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Specific Rotation Problem

  1. Oct 5, 2013 #1
    1. The problem statement, all variables and given/known data


    The specific rotation of a tetrasaccharide was measured to be -20.5°. Upon complete hydrolysis in acid the optical rotation of the solution was found to be -36.9°. Knowing that the specific rotations of n-acetylgalacosamine,3-deoxy-l-fucose and 2-deoxy-D-ribose are -105°,-75.7° and 18.7°. What is the specific rotation of 4-methoxy-d-mannose?
    b]2. Relevant equations[/b]



    3. The attempt at a solution

    1/4(-105)+1/4(-75.5)+1/4(18.7)+1/4x=-36.9

    and solve for x=14.2 for 4-methoxy-d-mannose

    Can anyone tell me If Im doing this correctly? It seems too simple...
     
  2. jcsd
  3. Oct 6, 2013 #2

    Borek

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    Staff: Mentor

    Close, but not necessarily correct. You can't assume hydrolyzing tetrasaccharide solution that is 1 g/mL of the original compound you will get 0.25 g/mL of each produced monosaccharide, their concentrations will be in general higher (hydrolysis consumes water, so the mass of products is higher than the mass of the main reactant). To find exact concentrations you need to follow the reaction stoichiometry and molar masses.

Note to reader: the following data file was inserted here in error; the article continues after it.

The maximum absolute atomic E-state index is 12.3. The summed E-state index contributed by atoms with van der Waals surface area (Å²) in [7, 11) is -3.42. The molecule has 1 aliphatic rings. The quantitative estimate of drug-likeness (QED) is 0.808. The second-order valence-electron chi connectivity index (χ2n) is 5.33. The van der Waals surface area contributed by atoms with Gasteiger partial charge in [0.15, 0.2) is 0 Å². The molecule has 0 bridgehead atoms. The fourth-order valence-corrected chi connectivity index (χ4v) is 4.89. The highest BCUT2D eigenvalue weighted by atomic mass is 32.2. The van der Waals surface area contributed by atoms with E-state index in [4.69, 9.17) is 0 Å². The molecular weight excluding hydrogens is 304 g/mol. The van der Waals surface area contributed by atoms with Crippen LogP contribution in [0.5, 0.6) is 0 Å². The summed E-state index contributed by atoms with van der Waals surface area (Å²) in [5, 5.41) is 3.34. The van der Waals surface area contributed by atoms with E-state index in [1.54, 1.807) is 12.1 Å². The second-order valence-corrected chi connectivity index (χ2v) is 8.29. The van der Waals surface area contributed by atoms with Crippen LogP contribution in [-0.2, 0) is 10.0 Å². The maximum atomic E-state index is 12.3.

I don't like the question. It says "optical rotation of the solution was found", not defining the solution. Either we are expected to do some unlikely assumptions, or whoever worded the question didn't think about it for long enough. We can assume it is a hydrolyzed solution that was used for the specific rotation measurement (so it was initially 1 g/mL of tetrasaccharide) but I find it hard to believe in practice nothing has changed - hydrolysis requires adding of an acid, heating and so on - final solution is definitely different, unless we did some unmentioned extra tricks.
     
  4. Oct 6, 2013 #3
    Thanks, hmmm..im not sure if we're expected to make some assumptions but that's how the Question was worded exactly.
     
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